Ignorance is preferable to error, and
he is less remote from the truth who believes nothing
than he who believes what is wrong.
Hot on the heels of Alan Shepard’s triumphant flight, a second manned mission was launched from Cape Canaveral. This one, however, came perilously close to ending in tragedy. At mission’s end NASA would lose a precious spacecraft and come within a hair’s breadth of losing an astronaut. Worst of all, that astronaut would almost drown within sight of a circling fleet of recovery helicopters. A death so early in America’s man-in-space program would have severely curtailed the nation’s space plans.
Eight weeks before the flight of Liberty Bell 7, President John Kennedy had made a dynamic pledge to send an American to the moon before the end of the decade. Gus Grissom, who dreamed of being the first person to set foot on the moon, almost became the first astronaut casualty in America’s mammoth undertaking.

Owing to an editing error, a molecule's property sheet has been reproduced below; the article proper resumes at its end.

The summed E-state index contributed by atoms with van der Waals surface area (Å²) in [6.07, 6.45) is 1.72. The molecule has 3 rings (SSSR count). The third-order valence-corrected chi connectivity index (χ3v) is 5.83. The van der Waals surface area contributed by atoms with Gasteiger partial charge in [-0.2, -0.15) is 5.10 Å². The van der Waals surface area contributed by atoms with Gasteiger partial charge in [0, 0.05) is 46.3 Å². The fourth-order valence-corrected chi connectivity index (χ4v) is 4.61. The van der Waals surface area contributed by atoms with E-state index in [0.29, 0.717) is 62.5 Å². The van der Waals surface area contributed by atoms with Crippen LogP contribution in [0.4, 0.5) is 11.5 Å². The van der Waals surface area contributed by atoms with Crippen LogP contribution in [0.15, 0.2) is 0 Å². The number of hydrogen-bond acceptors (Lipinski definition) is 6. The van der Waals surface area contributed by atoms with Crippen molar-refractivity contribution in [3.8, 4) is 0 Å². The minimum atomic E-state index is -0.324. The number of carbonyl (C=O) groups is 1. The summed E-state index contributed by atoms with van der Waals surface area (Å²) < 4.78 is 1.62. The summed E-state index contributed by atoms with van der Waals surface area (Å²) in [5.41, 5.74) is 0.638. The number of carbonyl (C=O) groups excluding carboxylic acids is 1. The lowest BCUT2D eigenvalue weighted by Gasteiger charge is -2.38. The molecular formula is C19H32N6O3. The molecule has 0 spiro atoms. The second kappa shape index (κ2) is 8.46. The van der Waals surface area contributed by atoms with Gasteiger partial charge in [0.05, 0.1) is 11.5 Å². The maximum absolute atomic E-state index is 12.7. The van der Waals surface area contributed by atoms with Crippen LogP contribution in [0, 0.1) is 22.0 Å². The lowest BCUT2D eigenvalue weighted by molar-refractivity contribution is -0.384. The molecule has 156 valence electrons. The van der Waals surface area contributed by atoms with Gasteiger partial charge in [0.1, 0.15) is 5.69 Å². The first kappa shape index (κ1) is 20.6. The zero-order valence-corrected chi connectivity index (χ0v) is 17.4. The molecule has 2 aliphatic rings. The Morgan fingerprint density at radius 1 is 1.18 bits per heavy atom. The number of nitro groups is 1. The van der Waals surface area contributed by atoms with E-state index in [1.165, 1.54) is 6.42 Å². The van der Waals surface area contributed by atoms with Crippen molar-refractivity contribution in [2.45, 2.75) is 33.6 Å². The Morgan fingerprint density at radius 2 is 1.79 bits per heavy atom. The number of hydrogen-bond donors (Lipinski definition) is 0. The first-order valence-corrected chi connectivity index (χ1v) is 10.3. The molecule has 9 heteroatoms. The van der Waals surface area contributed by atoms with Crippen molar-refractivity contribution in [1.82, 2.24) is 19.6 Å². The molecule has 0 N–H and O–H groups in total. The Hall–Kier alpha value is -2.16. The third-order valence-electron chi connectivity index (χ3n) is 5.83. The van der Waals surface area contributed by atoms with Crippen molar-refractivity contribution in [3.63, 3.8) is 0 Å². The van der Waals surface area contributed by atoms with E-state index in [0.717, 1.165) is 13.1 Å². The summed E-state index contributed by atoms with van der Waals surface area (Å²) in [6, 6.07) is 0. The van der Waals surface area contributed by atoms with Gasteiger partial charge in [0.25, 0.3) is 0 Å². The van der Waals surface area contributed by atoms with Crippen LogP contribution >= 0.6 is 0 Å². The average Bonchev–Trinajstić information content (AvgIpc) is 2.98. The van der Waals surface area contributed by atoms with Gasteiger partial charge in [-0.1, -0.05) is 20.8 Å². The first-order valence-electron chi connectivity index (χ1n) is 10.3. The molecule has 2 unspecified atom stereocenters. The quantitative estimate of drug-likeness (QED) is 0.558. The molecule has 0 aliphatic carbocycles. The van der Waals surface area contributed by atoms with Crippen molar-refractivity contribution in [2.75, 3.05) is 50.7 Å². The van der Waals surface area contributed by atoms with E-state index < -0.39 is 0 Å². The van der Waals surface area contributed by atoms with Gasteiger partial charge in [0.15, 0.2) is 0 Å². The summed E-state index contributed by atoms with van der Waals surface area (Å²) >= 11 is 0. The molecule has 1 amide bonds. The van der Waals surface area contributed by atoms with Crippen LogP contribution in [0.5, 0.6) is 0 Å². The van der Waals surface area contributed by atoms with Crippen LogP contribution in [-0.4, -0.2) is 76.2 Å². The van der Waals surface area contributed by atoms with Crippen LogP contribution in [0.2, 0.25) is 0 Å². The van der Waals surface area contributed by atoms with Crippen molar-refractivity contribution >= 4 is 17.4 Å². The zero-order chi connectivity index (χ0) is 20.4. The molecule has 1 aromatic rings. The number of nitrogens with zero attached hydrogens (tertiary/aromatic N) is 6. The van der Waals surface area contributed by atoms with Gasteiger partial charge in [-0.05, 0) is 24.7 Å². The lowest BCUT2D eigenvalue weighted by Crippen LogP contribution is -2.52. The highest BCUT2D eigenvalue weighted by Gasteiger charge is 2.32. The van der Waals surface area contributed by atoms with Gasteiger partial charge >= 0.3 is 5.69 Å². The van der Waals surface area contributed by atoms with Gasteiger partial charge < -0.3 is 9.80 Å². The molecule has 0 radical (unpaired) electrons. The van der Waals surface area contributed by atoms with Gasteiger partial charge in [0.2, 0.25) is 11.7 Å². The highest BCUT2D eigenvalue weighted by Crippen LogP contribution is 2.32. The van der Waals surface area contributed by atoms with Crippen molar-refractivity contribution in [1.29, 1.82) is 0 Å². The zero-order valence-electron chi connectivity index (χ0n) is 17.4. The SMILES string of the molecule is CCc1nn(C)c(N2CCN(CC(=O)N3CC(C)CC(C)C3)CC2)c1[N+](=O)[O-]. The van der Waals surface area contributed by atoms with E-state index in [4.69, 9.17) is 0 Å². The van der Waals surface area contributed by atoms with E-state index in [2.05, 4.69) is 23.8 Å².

Although those who came into contact with Virgil (Gus) Grissom freely admit he was not an easy person to know or confide in, this was not because the Mercury astronaut deliberately shunned people. Quite simply, Grissom was a perfectionist—particularly when his life and those of others depended upon his professionalism, perseverance, and cool-headed experience. His younger brother Lowell reflected on their shared upbringing and influences:
To know about Gus, it is important to know about our parents, Dennis and Ce-
cile. Dad worked for the Baltimore and Ohio Railroad for forty-seven years, as